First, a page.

The loggerhead is one of the most widespread of all the marine turtles and also the most highly migratory, with individuals known to cross the Atlantic and Pacific Oceans (2). This turtle's common name comes from its relatively large head, which contains powerful jaws (5). The carapace of the adult turtle is a reddish-brown colour, whilst the underneath (or plastron) is more yellow in appearance (6).
Adults are primarily carnivorous, using their powerful jaws to crack open crustaceans such as crabs and even seemingly impenetrable molluscs such as the queen conch (Strombus gigas) and giant clam (Tridacna spp.) (7). Loggerheads may reach sexual maturity at around 35 years old, and females appear to nest an average of three to five times in one breeding season, returning to breed every couple of years (8). Nesting occurs at night throughout the summer; females drag themselves out onto beaches beyond the high-tide mark and dig nests (around 40 centimetres deep) into which around 100 eggs are laid (2). Hatchlings and small juveniles appear to spend some time in pelagic environments, often drifting amongst rafts of sargassum (brown algae) and/or flotsam in the open ocean before migrating to benthic habitats in shallower, coastal waters (6).
Found throughout the world in subtropical and temperate waters, loggerheads are the most common turtle in the Mediterranean Sea (7) and western North Atlantic Ocean (2). Nesting occurs in more temperate regions than for other sea turtle species and the largest breeding population is currently found in the southeastern United States from North Carolina throughout Florida (2).
Long-distance migration makes loggerheads particularly vulnerable to accidental capture by commercial fisheries (bycatch), and turtles can become caught in shrimp trawler nets or entangled in longlines, leading to mortal injuries or death by drowning (7). Fisheries captured 32,000 loggerhead turtles in the Atlantic and 10,500 in the Gulf of Mexico in 1987 alone (7). Loggerheads are unlikely to be deliberately hunted for their meat, which is not considered a delicacy, but eggs are collected in many parts of the world (7). Habitat loss or disturbance, particularly developments on nesting beaches, is the main threat to this species (9).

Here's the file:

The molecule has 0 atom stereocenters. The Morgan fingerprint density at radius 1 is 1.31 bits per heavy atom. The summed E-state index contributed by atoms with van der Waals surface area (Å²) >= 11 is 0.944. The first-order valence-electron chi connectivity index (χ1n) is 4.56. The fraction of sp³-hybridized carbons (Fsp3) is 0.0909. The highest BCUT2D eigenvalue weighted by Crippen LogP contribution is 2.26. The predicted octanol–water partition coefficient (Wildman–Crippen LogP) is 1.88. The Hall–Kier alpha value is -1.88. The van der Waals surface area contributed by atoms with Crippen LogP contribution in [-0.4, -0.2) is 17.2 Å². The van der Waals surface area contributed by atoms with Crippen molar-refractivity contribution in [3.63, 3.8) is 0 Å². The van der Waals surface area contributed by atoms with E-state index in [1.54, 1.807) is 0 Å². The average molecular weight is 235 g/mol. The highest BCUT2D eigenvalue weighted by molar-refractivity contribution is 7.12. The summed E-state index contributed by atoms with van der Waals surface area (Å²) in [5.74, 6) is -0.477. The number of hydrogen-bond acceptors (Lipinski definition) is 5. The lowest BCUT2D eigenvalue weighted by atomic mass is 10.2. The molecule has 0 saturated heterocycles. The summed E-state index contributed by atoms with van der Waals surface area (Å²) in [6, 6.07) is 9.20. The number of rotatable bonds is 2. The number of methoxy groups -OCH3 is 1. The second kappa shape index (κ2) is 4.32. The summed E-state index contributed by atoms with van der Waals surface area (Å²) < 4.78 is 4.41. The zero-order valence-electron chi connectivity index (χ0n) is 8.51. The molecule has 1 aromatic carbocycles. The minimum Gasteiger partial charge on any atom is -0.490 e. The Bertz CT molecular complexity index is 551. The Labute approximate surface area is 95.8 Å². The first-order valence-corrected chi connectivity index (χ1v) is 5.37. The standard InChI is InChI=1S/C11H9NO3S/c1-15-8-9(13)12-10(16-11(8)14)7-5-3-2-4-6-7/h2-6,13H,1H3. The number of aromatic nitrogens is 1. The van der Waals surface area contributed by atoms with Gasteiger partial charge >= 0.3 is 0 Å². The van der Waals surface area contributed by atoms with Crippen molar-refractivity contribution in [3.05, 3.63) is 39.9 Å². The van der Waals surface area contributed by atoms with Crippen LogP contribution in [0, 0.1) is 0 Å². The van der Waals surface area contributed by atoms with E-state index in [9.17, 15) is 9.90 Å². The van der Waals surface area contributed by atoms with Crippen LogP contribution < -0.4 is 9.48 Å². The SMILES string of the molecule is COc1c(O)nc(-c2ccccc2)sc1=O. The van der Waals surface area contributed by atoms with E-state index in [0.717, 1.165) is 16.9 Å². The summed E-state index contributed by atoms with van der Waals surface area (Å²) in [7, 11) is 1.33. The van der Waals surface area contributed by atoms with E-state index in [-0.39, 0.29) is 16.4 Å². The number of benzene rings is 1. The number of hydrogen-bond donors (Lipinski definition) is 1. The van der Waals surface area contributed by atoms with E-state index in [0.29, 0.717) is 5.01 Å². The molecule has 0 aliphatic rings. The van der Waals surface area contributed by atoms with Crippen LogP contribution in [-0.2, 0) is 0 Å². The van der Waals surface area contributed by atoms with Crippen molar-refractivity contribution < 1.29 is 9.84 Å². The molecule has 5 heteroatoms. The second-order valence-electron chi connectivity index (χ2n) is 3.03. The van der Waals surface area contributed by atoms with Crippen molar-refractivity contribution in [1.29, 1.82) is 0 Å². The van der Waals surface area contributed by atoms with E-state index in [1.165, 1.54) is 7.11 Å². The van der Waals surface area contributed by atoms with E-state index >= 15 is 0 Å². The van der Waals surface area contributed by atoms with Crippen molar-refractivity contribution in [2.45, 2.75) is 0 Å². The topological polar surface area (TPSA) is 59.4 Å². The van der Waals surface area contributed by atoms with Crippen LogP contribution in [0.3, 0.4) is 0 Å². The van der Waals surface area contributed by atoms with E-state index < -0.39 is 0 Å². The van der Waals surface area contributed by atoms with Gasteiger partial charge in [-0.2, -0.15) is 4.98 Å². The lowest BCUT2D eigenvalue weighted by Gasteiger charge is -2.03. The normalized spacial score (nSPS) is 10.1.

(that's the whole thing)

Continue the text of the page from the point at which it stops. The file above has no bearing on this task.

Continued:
Loggerheads are nominally protected throughout most of their range and international trade is prohibited by their listing on Appendix I of the Convention on International Trade in Endangered Species (CITES) (3). Nesting occurs on relatively few protected beaches however, and increased protection remains a conservation priority. In Oman, if locals must collect eggs, they are encouraged to only take them from below the high water mark, thus securing an income without harming the turtles' survival chances (9). Turtle Excluder Devices (TEDs) fitted to shrimp trawlers can help prevent bycatch by only allowing shrimp-sized objects to enter the nets, and these are now being adopted by many of the world's fisheries (7).
The UK Biodiversity Action Plan for this species is available at UK BAP.
The lowermost region of a marine habitat, the bottom.
In the fishing industry, the part of the catch made up of non-target species.
The top shell of a turtle. In arthropods (insects, crabs etc), the fused head and thorax (the part of the body located near the head) also known as ‘cephalothorax’.
Diverse group of arthropods (a phylum of animals with jointed limbs and a hard chitinous exoskeleton) characterised by the possession of two pairs of antennae, one pair of mandibles (parts of the mouthparts used for handling and processing food) and two pairs of maxillae (appendages used in eating, which are located behind the mandibles). Includes crabs, lobsters, shrimps, slaters, woodlice and barnacles.
A diverse group of invertebrates, mainly marine, that have one or all of the following; a horny, toothed ribbon in the mouth (the radula), a shell covering the upper surface of the body, and a mantle or mantle cavity with a type of gill. Includes snails, slugs, shellfish, octopuses and squid.
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